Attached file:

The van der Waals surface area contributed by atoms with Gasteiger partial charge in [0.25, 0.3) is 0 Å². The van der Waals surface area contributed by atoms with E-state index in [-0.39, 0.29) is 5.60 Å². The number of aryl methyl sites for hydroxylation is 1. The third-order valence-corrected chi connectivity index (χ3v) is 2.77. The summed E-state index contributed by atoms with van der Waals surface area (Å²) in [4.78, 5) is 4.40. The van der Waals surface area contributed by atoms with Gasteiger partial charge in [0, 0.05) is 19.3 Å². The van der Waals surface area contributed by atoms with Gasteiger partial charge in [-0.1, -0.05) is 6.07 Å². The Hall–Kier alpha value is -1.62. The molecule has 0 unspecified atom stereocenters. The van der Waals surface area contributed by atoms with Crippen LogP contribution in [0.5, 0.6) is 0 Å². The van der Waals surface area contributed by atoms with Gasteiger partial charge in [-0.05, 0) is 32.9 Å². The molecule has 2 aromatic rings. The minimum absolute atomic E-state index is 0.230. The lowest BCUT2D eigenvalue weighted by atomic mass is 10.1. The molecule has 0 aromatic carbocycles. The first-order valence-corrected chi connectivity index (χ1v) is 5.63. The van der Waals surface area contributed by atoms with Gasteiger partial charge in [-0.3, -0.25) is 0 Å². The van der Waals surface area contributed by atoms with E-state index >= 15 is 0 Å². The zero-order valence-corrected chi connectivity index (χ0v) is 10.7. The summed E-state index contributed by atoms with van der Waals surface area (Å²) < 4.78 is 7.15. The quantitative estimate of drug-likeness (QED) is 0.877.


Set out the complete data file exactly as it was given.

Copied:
The van der Waals surface area contributed by atoms with Gasteiger partial charge in [0.25, 0.3) is 0 Å². The van der Waals surface area contributed by atoms with E-state index in [-0.39, 0.29) is 5.60 Å². The number of aryl methyl sites for hydroxylation is 1. The third-order valence-corrected chi connectivity index (χ3v) is 2.77. The summed E-state index contributed by atoms with van der Waals surface area (Å²) in [4.78, 5) is 4.40. The van der Waals surface area contributed by atoms with Gasteiger partial charge in [0, 0.05) is 19.3 Å². The van der Waals surface area contributed by atoms with Gasteiger partial charge in [-0.1, -0.05) is 6.07 Å². The Hall–Kier alpha value is -1.62. The molecule has 0 unspecified atom stereocenters. The van der Waals surface area contributed by atoms with Crippen LogP contribution in [0.5, 0.6) is 0 Å². The van der Waals surface area contributed by atoms with Gasteiger partial charge in [-0.05, 0) is 32.9 Å². The molecule has 2 aromatic rings. The minimum absolute atomic E-state index is 0.230. The lowest BCUT2D eigenvalue weighted by atomic mass is 10.1. The molecule has 0 aromatic carbocycles. The first-order valence-corrected chi connectivity index (χ1v) is 5.63. The van der Waals surface area contributed by atoms with Gasteiger partial charge in [-0.3, -0.25) is 0 Å². The van der Waals surface area contributed by atoms with E-state index >= 15 is 0 Å². The zero-order valence-corrected chi connectivity index (χ0v) is 10.7. The summed E-state index contributed by atoms with van der Waals surface area (Å²) < 4.78 is 7.15. The quantitative estimate of drug-likeness (QED) is 0.877.